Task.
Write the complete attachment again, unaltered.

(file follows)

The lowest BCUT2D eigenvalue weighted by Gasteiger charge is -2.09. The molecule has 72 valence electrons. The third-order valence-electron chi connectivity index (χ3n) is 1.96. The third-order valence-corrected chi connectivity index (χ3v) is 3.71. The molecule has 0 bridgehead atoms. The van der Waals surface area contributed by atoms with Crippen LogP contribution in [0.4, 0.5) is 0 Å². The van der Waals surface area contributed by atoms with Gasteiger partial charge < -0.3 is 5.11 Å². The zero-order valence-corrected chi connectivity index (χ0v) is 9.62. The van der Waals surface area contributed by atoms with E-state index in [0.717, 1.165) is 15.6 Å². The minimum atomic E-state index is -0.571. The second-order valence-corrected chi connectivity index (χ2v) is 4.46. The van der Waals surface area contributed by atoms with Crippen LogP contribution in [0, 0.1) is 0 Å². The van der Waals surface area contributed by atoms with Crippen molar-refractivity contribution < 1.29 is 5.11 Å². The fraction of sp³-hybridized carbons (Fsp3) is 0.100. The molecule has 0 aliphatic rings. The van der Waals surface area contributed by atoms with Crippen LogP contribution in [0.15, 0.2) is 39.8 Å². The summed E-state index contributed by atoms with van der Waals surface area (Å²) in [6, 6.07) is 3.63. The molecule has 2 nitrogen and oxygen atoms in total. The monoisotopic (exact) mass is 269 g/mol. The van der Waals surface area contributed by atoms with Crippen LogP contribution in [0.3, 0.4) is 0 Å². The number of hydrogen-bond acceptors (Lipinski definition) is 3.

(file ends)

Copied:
The lowest BCUT2D eigenvalue weighted by Gasteiger charge is -2.09. The molecule has 72 valence electrons. The third-order valence-electron chi connectivity index (χ3n) is 1.96. The third-order valence-corrected chi connectivity index (χ3v) is 3.71. The molecule has 0 bridgehead atoms. The van der Waals surface area contributed by atoms with Crippen LogP contribution in [0.4, 0.5) is 0 Å². The van der Waals surface area contributed by atoms with Gasteiger partial charge < -0.3 is 5.11 Å². The zero-order valence-corrected chi connectivity index (χ0v) is 9.62. The van der Waals surface area contributed by atoms with E-state index in [0.717, 1.165) is 15.6 Å². The minimum atomic E-state index is -0.571. The second-order valence-corrected chi connectivity index (χ2v) is 4.46. The van der Waals surface area contributed by atoms with Crippen LogP contribution in [0, 0.1) is 0 Å². The van der Waals surface area contributed by atoms with Crippen molar-refractivity contribution < 1.29 is 5.11 Å². The fraction of sp³-hybridized carbons (Fsp3) is 0.100. The molecule has 0 aliphatic rings. The van der Waals surface area contributed by atoms with Crippen LogP contribution in [0.15, 0.2) is 39.8 Å². The summed E-state index contributed by atoms with van der Waals surface area (Å²) in [6, 6.07) is 3.63. The molecule has 2 nitrogen and oxygen atoms in total. The monoisotopic (exact) mass is 269 g/mol. The van der Waals surface area contributed by atoms with Crippen LogP contribution in [0.3, 0.4) is 0 Å². The number of hydrogen-bond acceptors (Lipinski definition) is 3.